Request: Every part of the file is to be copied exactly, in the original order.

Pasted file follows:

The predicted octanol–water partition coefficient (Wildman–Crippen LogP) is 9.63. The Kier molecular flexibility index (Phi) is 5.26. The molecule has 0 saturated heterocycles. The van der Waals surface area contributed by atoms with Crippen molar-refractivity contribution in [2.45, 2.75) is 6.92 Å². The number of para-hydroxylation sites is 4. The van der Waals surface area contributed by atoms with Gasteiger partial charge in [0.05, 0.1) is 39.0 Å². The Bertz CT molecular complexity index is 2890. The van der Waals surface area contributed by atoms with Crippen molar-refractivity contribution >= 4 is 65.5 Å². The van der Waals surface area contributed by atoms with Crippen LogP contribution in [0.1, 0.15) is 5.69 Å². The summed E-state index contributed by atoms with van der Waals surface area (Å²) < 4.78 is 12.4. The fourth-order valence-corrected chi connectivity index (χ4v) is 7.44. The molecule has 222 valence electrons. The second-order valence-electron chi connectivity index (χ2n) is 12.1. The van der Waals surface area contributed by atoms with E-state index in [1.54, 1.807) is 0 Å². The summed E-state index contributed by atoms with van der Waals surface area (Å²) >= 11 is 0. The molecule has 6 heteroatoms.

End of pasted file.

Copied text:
The predicted octanol–water partition coefficient (Wildman–Crippen LogP) is 9.63. The Kier molecular flexibility index (Phi) is 5.26. The molecule has 0 saturated heterocycles. The van der Waals surface area contributed by atoms with Crippen molar-refractivity contribution in [2.45, 2.75) is 6.92 Å². The number of para-hydroxylation sites is 4. The van der Waals surface area contributed by atoms with Gasteiger partial charge in [0.05, 0.1) is 39.0 Å². The Bertz CT molecular complexity index is 2890. The van der Waals surface area contributed by atoms with Crippen molar-refractivity contribution >= 4 is 65.5 Å². The van der Waals surface area contributed by atoms with Crippen LogP contribution in [0.1, 0.15) is 5.69 Å². The summed E-state index contributed by atoms with van der Waals surface area (Å²) < 4.78 is 12.4. The fourth-order valence-corrected chi connectivity index (χ4v) is 7.44. The molecule has 222 valence electrons. The second-order valence-electron chi connectivity index (χ2n) is 12.1. The van der Waals surface area contributed by atoms with E-state index in [1.54, 1.807) is 0 Å². The summed E-state index contributed by atoms with van der Waals surface area (Å²) >= 11 is 0. The molecule has 6 heteroatoms.